Tread carefully when someone offers you a loan. Make sure you can comfortably afford it before you sign.
Here's the situation: My clients, a husband-and-wife team, own a nice veterinary practice in a fairly large city. Both are full-time practicing veterinarians and have two young children. The couple rents a 3,000-square-foot facility and gross about $1 million annually. They have a strong desire to build their own veterinary hospital and had some plans drawn up by an architect for a beautiful, state-of-the-art, 6,000-square-foot facility. It was about this time that my company was called in to help improve the practice's efficiency and profitability. They told us about this new building almost as an aside.
The cost of the new building, along with rolling in existing debt, was going to be about $4 million. When we asked how they were going to finance this project, they said their loan had already been approved. When we reviewed the loan documents, we found that the finance company had put together $4 million with three separate 25-year SBA loans with an interest rate of prime plus 2 percentage points adjusted quarterly. I was amazed. How were they ever going to pay off this loan, and why would anyone loan them this kind of money under these circumstances?
Naturally, these were the questions I asked the practice owners. They assured me that the finance company told them that the practice could afford the debt and that everything would work out just fine. The finance company representatives had even flown out to visit their practice and pitch the loan to reassure the practice owners that this was a good deal for them. Yet when the practice owners spoke with their accountant about the loan, the accountant confessed to being skeptical as well. I suggested we set up a conference call to discuss financing with the practice owners, the accountant, the finance company, and me.
call, I was seething. The call started off cordially enough, but then I asked the finance company representative how he could lend $4 million to practice owners who were only generating $1 million. He told me that the loan-to-value ratio was not what he would like it to be, but it was within acceptable parameters for his company.
I interrupted him and said, "Wait a minute—do you mean to tell me that you feel it is fiscally responsible to make a $4 million loan to people whose practice is only generating $1 million dollars a year, who have two young children, and who still have school loans to pay off? And with a loan over 25 years at prime plus two points that adjusts quarterly?"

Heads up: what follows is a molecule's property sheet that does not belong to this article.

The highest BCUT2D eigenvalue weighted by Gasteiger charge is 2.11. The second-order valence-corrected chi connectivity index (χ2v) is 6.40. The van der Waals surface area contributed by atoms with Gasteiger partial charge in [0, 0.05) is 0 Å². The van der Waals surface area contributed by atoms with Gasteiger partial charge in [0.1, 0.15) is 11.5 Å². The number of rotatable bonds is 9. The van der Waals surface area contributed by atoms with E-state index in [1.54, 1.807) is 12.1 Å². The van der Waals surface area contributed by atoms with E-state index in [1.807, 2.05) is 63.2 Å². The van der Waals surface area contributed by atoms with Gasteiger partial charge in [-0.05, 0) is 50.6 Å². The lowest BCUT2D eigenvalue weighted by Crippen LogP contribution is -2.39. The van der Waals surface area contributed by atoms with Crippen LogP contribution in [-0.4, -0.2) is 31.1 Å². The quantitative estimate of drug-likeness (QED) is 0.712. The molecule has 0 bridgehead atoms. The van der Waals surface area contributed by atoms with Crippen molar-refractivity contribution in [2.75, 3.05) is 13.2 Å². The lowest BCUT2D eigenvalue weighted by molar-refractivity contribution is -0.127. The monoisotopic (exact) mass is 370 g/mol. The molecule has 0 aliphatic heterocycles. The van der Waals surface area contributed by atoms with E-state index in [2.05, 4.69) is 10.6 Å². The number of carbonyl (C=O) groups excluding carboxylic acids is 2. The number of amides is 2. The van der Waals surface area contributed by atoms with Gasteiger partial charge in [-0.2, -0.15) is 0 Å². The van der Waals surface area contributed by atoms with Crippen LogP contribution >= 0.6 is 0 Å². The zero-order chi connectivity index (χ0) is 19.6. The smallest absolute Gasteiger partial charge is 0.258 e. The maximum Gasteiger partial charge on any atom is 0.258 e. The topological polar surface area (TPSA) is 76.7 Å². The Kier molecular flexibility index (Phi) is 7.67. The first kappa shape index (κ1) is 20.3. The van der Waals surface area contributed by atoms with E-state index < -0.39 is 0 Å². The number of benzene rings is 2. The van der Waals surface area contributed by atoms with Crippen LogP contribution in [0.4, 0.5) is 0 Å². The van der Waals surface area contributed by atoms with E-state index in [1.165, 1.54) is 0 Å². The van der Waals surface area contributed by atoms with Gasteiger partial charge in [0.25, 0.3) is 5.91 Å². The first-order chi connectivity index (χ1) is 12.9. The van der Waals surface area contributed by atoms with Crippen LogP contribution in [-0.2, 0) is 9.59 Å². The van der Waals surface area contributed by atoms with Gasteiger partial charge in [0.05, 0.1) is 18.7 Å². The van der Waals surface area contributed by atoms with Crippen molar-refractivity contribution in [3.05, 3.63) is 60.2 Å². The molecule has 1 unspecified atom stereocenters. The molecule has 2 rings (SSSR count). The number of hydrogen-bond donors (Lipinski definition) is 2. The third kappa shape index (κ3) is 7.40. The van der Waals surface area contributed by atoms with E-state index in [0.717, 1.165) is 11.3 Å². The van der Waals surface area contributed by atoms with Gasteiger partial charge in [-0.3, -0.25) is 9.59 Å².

He hesitated and said "yes." I then asked him if he personally would take out a 25-year loan at prime plus 2 percent with a quarterly adjustment and, after another hesitation, he answered "yes." He went on to tell me that he feels the U.S. economy will be like China's and that interest rates would stay low.
"I think your crystal ball is better than mine," I said. "I'm just not willing to gamble on that speculation." I knew if rates went up by one point, the owners' payments could increase by more than $29,000 a year.
Just because someone is willing to loan you money doesn't mean you should take it. You always need to do your due diligence and make sure the loan is the right choice for you. You might wonder why a finance company would make such a loan. Well, few veterinarians will default on loans. Most veterinarians are kind, honest, and responsible.
I think the husband-and-wife team would have worked as long and as hard as necessary to pay back the loan, sacrificing themselves and their family in the process. If the practice were to default on the loan, the loan was backed by the SBA so the financial institution would get their money.
Always do your research before financing a large project. Ask your accountant to prepare pro forma statements for you for a look at your current income and expenses and projections into the future. These numbers show you how much revenue you'll need to generate to afford that new building or piece of equipment.
If you know you need to generate $2.5 million to afford that new building, you have a set goal in mind and can hopefully develop a plan to achieve it. The cost of a professionally done pro forma may be $4,000 to $5,000, but considering the stakes, this will be money well spent.
Get a practice valuation from a competent and trusted source. You need to look at your practice's potential and growth areas. Pick someone who has nothing to gain or lose if the project falls through.
By the end of that conference call, the practice owners decided to look into scaling down their project. I suggested they could build 3,000 square feet now with the intent of adding another 3,000 when the practice could afford it. The finance company representative also agreed that this might be a good idea. The accountant suggested that we look into a fixed rate loan, considering the fact that interest rates haven't been this low in a long time—and may not stay that way forever.
The final decision, of course, is always in the practice owners' hands. The lure of a new veterinary hospital is strong, but now that their decision is a more informed one, I'm confident these young veterinarians will be successful both personally and professionally.
Mark Opperman, CVPM, owns veterinary consulting firm VMC Inc. in Evergreen, Colo.